Vanilla vs. French Vanilla: What's the Difference?

The answer lies in the distinction between an ingredient and a flavor profile.

bowl of French vanilla ice cream
Photo: AnnaPustynnikova/Getty Images

Tack "French" onto anything's name and it automatically sounds fancier: French wine, French cheese, etc. People often assume (consciously or unconsciously) that French vanilla is higher quality than regular ol' vanilla. However, that's not necessarily the case — in fact, it's not even from France.

Vanilla vs. French Vanilla Ice Cream

"French vanilla" is not a type of vanilla bean (like Tahitian or Madagascar varieties), it technically refers to a style of or method for making ice cream. In other words, it's not an ingredient — rather, the name "French vanilla" describes a flavor profile, achieved by using a specific type of ice cream base.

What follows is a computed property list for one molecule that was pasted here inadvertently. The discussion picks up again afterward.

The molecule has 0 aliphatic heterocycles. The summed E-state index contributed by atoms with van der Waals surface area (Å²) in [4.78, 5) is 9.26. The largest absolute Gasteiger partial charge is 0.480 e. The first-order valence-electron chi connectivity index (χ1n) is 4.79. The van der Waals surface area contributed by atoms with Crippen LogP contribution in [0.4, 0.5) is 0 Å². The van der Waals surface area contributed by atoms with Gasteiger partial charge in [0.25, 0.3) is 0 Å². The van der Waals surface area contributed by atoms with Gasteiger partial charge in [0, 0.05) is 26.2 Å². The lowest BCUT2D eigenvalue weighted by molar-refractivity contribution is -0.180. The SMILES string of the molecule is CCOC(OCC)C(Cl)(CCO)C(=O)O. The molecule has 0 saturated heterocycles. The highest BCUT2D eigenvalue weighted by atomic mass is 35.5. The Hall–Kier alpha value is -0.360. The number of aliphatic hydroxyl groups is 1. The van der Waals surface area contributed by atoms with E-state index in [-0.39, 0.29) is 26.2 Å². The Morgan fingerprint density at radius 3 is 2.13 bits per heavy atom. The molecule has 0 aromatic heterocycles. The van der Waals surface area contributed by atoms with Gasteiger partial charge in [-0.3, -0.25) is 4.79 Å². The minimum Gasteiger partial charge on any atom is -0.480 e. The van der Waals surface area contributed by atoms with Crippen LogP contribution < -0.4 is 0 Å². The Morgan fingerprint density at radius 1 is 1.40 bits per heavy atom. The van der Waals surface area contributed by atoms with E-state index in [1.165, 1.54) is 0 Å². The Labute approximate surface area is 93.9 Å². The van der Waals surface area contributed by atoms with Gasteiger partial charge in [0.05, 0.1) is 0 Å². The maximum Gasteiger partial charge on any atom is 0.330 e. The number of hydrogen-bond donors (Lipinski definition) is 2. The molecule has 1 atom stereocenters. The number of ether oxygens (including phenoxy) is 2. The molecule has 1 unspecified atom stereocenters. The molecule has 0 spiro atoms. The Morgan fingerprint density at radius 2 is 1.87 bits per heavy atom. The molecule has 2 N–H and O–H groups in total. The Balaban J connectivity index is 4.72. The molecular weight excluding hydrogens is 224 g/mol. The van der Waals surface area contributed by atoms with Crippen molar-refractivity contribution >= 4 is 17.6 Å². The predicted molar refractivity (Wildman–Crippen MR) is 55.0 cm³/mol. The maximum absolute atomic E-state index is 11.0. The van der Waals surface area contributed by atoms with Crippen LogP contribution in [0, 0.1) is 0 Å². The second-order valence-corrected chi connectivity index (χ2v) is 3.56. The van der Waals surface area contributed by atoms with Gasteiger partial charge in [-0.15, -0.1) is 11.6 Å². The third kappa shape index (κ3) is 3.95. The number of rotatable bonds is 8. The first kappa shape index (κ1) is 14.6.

The base of French vanilla ice cream contains egg yolks, and traditionally, the base of plain vanilla ice cream does not. This yolk-less version is also called "Philadelphia-style" ice cream. That said, this doesn't mean that every carton of plain (non-French) vanilla ice cream you see on the freezer aisle is void of egg yolks — so keep that in mind if you're shopping for someone with an egg allergy. Because of the egg yolks, French vanilla ice cream typically has a creamy, yellowish color, where standard vanilla is more of a clean white color.

French Vanilla Flavor

Because of the egg yolks, French vanilla ice cream tastes richer and more custard-like than its yolk-free vanilla counterpart.

While the French vanilla label technically only applies to ice cream, you'll find many products — coffee creamer, for example — marketed as French vanilla-flavored. This simply implies that the product has a rich vanilla flavor, tasting caramelized and even custardy.


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